[*Several modern sluggers, Stanton included, have played in ballparks not particularly conducive to hitting. But perhaps no elite righthanded power hitter has been punished more by his home stadium than was DiMaggio. The distance from home plate to the left-centerfield wall at Yankee Stadium during his years was briefly 490 feet and then, after a renovation, 457. Dead center went from 487 to 461. How far is that? Only 25 of the 4,200 home runs hit in the majors in 2014 traveled farther than 457 feet. The old Stadium dimensions help explain why DiMaggio hit nearly 60% of his 361 career homers on the road.*]
Now, Stanton is not the only premier hitter to have gotten well-minted in recent years. So we also put DiMaggio’s adjusted numbers up against the first six seasons of other recent offensive superstars -- Miguel Cabrera (2004-09), Albert Pujols (2001-06), Manny Ramirez (1995-2000) and Alex Rodriguez (1996-2001) -- and adjusted those players' statistics to a time of frame of 2009-14:
Next let’s look at the first major multi-year contracts each of those players signed:
|player||contract||Average annual value|
|Miguel Cabrera||8 years, $152 million||$19 million|
|Albert Pujols||7 years, $100 million||$14.29 million|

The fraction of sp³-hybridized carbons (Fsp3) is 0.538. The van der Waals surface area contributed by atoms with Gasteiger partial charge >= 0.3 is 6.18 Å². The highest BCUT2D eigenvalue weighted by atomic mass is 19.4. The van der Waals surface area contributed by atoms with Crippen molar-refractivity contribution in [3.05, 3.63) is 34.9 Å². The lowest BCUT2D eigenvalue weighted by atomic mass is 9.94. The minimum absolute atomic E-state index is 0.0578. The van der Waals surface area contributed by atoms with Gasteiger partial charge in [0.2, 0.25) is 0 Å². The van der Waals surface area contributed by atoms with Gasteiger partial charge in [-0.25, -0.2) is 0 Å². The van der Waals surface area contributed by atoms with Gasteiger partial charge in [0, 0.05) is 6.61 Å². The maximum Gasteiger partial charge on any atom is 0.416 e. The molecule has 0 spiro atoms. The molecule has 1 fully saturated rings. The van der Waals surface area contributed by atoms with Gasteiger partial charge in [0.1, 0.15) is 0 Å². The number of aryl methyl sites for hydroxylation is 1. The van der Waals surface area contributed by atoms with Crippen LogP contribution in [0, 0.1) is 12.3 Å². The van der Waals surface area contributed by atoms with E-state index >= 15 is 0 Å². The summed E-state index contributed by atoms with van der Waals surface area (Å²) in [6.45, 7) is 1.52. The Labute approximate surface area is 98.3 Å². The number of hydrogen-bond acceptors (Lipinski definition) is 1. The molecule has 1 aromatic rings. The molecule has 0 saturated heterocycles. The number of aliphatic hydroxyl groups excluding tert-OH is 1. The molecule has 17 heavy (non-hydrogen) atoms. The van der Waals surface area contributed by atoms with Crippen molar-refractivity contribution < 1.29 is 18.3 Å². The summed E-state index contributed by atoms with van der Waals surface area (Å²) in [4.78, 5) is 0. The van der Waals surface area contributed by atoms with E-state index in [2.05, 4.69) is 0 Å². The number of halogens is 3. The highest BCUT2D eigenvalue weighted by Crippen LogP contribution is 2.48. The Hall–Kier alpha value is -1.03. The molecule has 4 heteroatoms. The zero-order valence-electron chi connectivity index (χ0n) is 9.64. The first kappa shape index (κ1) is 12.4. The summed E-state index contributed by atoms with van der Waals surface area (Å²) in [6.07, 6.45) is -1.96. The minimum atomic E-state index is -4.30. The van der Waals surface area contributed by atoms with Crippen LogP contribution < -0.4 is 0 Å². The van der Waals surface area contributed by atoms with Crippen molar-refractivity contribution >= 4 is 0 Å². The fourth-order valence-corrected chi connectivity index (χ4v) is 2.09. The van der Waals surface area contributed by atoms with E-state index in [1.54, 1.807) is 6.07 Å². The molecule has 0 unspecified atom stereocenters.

|Manny Ramirez||8 years, $160 million||$20 million|
|Alex Rodriguez||10 years, $252 million||$25.2 million|
Before we arrive at our jackpot number, consider a few other factors that might have served DiMaggio well as the market turned its hungry eyes to him.
• He was regarded as the best defensive centerfielder in baseball. This was long before the fielding metrics of today and before even the existence of the Gold Glove Award, but among those who played and watched the game, DiMaggio won the eye-test 10 times out of 10. To this end, we factored in some of the contracts landed by top defensive outfielders in recent years, including Jacoby Ellsbury, who got $153 million over seven years, and Matt Kemp, who got $160 million over eight years. These are players whose offensive numbers, while excellent, are not at the level of DiMaggio’s or the sluggers listed above.
• His 56-game hitting streak in what would have been his walk year had turned DiMaggio from a mere baseball superstar into a popular sensation, the subject of a No. 1 jukebox hit and a player who impacted game-day attendance more than anyone since Babe Ruth.